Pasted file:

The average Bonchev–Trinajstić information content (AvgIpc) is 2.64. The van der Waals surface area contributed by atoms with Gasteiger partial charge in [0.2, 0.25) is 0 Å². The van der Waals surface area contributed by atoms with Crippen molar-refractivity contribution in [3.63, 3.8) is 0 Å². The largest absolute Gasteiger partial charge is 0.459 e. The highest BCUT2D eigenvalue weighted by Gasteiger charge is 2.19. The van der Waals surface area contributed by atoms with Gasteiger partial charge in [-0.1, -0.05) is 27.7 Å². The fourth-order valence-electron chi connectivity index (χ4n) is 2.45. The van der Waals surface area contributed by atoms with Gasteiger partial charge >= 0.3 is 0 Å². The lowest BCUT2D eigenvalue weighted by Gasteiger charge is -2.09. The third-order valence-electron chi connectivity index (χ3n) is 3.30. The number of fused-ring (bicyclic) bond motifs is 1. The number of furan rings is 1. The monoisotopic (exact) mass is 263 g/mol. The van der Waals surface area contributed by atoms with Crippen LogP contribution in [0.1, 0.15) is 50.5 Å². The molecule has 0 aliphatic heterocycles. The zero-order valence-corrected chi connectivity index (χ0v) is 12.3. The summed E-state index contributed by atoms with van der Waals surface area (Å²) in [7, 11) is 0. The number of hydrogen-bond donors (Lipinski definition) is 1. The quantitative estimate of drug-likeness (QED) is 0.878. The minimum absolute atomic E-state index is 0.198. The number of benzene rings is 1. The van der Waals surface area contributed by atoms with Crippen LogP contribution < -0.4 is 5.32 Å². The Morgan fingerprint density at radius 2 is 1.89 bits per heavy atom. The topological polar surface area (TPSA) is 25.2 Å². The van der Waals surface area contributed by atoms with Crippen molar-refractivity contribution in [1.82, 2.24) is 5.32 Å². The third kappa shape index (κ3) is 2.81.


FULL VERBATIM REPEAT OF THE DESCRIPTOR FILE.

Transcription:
The average Bonchev–Trinajstić information content (AvgIpc) is 2.64. The van der Waals surface area contributed by atoms with Gasteiger partial charge in [0.2, 0.25) is 0 Å². The van der Waals surface area contributed by atoms with Crippen molar-refractivity contribution in [3.63, 3.8) is 0 Å². The largest absolute Gasteiger partial charge is 0.459 e. The highest BCUT2D eigenvalue weighted by Gasteiger charge is 2.19. The van der Waals surface area contributed by atoms with Gasteiger partial charge in [-0.1, -0.05) is 27.7 Å². The fourth-order valence-electron chi connectivity index (χ4n) is 2.45. The van der Waals surface area contributed by atoms with Gasteiger partial charge >= 0.3 is 0 Å². The lowest BCUT2D eigenvalue weighted by Gasteiger charge is -2.09. The third-order valence-electron chi connectivity index (χ3n) is 3.30. The number of fused-ring (bicyclic) bond motifs is 1. The number of furan rings is 1. The monoisotopic (exact) mass is 263 g/mol. The van der Waals surface area contributed by atoms with Crippen LogP contribution in [0.1, 0.15) is 50.5 Å². The molecule has 0 aliphatic heterocycles. The zero-order valence-corrected chi connectivity index (χ0v) is 12.3. The summed E-state index contributed by atoms with van der Waals surface area (Å²) in [7, 11) is 0. The number of hydrogen-bond donors (Lipinski definition) is 1. The quantitative estimate of drug-likeness (QED) is 0.878. The minimum absolute atomic E-state index is 0.198. The number of benzene rings is 1. The van der Waals surface area contributed by atoms with Crippen LogP contribution < -0.4 is 5.32 Å². The Morgan fingerprint density at radius 2 is 1.89 bits per heavy atom. The topological polar surface area (TPSA) is 25.2 Å². The van der Waals surface area contributed by atoms with Crippen molar-refractivity contribution in [1.82, 2.24) is 5.32 Å². The third kappa shape index (κ3) is 2.81.